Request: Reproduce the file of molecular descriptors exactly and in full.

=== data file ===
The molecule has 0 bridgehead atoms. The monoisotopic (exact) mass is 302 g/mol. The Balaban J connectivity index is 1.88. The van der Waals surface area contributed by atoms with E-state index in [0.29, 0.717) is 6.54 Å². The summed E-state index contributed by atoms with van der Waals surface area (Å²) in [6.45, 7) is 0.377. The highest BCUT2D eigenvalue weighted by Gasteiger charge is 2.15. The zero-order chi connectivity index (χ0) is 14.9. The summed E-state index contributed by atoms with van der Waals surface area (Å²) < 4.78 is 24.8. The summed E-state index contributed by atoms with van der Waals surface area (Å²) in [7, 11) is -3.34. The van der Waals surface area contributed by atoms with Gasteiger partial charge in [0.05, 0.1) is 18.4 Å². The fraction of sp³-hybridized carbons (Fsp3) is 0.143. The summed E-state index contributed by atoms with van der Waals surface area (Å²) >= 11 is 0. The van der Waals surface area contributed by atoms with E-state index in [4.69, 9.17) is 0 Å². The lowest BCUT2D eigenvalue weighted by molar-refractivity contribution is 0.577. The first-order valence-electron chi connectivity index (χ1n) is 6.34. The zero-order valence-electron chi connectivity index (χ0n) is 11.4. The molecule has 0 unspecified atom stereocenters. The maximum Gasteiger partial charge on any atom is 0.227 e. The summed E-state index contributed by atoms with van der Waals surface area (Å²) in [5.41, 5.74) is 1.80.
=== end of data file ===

The molecule has 0 bridgehead atoms. The monoisotopic (exact) mass is 302 g/mol. The Balaban J connectivity index is 1.88. The van der Waals surface area contributed by atoms with E-state index in [0.29, 0.717) is 6.54 Å². The summed E-state index contributed by atoms with van der Waals surface area (Å²) in [6.45, 7) is 0.377. The highest BCUT2D eigenvalue weighted by Gasteiger charge is 2.15. The zero-order chi connectivity index (χ0) is 14.9. The summed E-state index contributed by atoms with van der Waals surface area (Å²) < 4.78 is 24.8. The summed E-state index contributed by atoms with van der Waals surface area (Å²) in [7, 11) is -3.34. The van der Waals surface area contributed by atoms with Gasteiger partial charge in [0.05, 0.1) is 18.4 Å². The fraction of sp³-hybridized carbons (Fsp3) is 0.143. The summed E-state index contributed by atoms with van der Waals surface area (Å²) >= 11 is 0. The van der Waals surface area contributed by atoms with E-state index in [4.69, 9.17) is 0 Å². The lowest BCUT2D eigenvalue weighted by molar-refractivity contribution is 0.577. The first-order valence-electron chi connectivity index (χ1n) is 6.34. The zero-order valence-electron chi connectivity index (χ0n) is 11.4. The molecule has 0 unspecified atom stereocenters. The maximum Gasteiger partial charge on any atom is 0.227 e. The summed E-state index contributed by atoms with van der Waals surface area (Å²) in [5.41, 5.74) is 1.80.